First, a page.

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Sustainable Sources of Competitive Advantage (collaborativefund.com)
80 points by joeyespo 8 months ago | hide | past | web | favorite | 9 comments

I have been following Morgan Housel's (the OP) writings for a while. He has written some excellent essays. In terms of explaining important ideas, they come close to "PG-Level" (Paul Graham) in writing. If you are interested in reading more from Morgan, I recommend the following:

1. The greatest story ever told: "Capitalism’s success is built on a belief – a story – that, given the right incentives, people can work together to solve problems. It’s worked magnificently. It’s the greatest story ever told."


2. The Reasonable Formation of Unreasonable Things "Few things have as much impact on your lifetime investment returns as the decisions you make during bubbles."


Isn't willingness to fail a way of learning faster? Willingness to wait was also justified in terms of learning.

All the arguments seem to boil down to learn faster, adapt faster. Evolution's a story as old as time.

How sustainable is having proprietary information? Assuming the information is valuable today or will be in the future. I guess less so today than in the past due to leaks and information spreading in general. But I am not certain if this makes a practical difference. The willingness to fail and wait touch on the value of having rare information.

See this blog post and the associated paper: https://www.schneier.com/blog/archives/2015/09/the_declining...

Is there any way to express this advice in a more fundamental, perhaps more abstract, framework? I often find more enlightening than off-hand advice without any clear underlying structure.

Strong empathy, humility, and risk tolerance are rare, less sustainable, and harder to replicate than know-how and raw brainpower.

The author undermines his point by highlighting two companies, Amazon and Google, who at least in part have their competitive advantage solidified via an economic moat built from know-how. (Specifically Amazon's logistics, Google's AI chops, and both company's service operations expertise come to mind.)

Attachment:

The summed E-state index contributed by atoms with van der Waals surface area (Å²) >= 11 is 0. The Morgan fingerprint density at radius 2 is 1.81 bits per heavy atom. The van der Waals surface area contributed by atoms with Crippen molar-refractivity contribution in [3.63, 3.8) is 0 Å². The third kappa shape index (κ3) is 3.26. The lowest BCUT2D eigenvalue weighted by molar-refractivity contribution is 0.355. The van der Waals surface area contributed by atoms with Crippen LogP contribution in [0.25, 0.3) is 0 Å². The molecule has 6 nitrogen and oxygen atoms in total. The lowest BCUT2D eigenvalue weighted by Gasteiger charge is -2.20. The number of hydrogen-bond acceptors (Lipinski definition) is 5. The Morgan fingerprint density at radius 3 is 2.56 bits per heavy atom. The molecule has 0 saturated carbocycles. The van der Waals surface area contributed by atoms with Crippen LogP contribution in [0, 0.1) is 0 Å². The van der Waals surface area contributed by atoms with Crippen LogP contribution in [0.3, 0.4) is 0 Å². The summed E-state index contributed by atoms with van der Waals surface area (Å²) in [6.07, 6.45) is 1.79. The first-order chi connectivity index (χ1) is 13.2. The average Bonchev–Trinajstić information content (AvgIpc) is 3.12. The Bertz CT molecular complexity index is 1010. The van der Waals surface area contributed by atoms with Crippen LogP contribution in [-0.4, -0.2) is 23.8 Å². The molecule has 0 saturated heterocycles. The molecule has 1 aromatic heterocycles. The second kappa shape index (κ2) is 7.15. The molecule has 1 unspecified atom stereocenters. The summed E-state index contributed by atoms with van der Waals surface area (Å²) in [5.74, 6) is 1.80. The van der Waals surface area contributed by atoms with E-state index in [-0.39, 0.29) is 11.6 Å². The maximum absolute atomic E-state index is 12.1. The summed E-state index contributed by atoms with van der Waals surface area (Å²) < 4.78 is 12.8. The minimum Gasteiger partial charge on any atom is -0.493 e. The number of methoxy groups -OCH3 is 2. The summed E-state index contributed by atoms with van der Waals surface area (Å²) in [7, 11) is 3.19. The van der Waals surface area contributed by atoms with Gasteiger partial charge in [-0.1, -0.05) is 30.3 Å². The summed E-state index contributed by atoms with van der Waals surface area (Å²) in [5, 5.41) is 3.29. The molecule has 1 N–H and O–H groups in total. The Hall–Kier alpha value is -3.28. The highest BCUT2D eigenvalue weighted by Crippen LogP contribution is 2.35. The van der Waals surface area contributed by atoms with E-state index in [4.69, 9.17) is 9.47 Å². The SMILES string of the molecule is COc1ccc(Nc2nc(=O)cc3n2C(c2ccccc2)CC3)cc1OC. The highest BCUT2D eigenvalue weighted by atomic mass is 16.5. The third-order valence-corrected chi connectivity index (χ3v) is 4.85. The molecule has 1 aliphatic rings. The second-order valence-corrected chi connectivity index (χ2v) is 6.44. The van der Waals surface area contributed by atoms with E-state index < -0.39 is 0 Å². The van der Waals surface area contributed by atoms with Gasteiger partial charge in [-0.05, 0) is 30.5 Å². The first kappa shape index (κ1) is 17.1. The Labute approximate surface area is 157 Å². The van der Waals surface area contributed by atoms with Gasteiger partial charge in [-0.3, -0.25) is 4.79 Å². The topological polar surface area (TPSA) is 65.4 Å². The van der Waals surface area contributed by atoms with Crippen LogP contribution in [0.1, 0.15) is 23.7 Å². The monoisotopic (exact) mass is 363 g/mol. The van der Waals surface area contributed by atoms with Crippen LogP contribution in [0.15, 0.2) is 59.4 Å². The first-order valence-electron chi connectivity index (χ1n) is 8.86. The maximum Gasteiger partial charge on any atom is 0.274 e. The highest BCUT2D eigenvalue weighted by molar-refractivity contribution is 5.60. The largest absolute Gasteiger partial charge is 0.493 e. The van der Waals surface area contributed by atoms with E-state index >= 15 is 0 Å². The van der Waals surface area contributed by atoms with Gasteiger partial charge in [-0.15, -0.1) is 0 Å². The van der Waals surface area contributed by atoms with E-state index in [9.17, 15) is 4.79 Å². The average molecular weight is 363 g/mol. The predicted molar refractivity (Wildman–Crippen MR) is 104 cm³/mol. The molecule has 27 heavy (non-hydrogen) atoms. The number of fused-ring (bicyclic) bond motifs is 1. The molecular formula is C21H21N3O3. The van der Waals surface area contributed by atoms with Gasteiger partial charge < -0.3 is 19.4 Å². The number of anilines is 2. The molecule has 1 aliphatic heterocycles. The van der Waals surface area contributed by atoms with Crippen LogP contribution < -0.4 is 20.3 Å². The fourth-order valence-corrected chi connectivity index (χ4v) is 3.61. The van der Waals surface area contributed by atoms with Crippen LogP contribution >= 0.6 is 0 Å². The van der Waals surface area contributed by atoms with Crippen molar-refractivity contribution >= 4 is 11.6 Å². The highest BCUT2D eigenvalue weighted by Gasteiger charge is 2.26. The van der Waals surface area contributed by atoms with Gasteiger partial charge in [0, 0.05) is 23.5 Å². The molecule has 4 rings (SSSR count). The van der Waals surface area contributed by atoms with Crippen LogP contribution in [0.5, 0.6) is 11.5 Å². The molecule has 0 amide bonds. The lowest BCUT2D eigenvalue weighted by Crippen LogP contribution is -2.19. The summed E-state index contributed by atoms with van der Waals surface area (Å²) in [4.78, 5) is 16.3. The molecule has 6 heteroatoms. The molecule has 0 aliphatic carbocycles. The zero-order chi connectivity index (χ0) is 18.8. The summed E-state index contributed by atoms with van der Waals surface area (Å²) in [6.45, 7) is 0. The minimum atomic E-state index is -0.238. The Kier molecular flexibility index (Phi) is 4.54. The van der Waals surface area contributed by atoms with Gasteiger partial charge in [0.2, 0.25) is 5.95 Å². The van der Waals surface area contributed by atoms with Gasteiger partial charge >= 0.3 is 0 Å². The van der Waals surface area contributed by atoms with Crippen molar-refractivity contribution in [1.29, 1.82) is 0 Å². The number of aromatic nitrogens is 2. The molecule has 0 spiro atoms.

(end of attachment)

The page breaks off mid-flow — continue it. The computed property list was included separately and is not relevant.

Maybe there is no clean, abstract framework to express all this. Succeeding in business isnt as simple as methodologically following steps 1 to 10.

On the other hand, I found this advice very succint and expressed elegantly. “Be more empathetic than your competitors” is such an elegant idea and captures the meme “Eat your own dog food and be your own customer” perfectly.

The biggest and most successful companies show little evidence of empathy.

One of the most sustainable strategies is to create an oligopoly or de facto monopoly [1], and then squeeze customers for cash as hard as you can.

You will eventually run out of lock-in, but you can have a very profitable time before that happens.

A lot of people (me included) find this strategy morally objectionable, and of course if you're a customer, it's a huge pain in the ass when you're on the wrong side of it.

But as a business strategy it has obvious benefits. If you can create lock-in, where are your customers going to go?

The reality is that today's business environment selects against empathy at large scales. Making customers happy is fine for small scale service providers, but beyond a certain size, it's far more effective to work hard to eliminate customer choice.

You might wonder if business would work better if empathy was valued over cut-throat monopolistic land grabbing. That's an interesting question, and it's tempting to suspect that it would - not just in terms of customer satisfaction, but in terms of technological stability and speed of innovation.

But that's not the business environment we have today.

[1] Ideally in a limited market, so there's no danger of formal antitrust action.

Monopolies don’t interest me because I can never become one. There is little practical value talking about how to become the next Time Warner or Verizon.

Becoming a popular “small” service is attainable however and it’s hard to build a successful one unless you have empathy.

> The biggest and most successful companies show little evidence of empathy.

Were them like this while they were growing fast? One can not expect monopolies to display any empathy.

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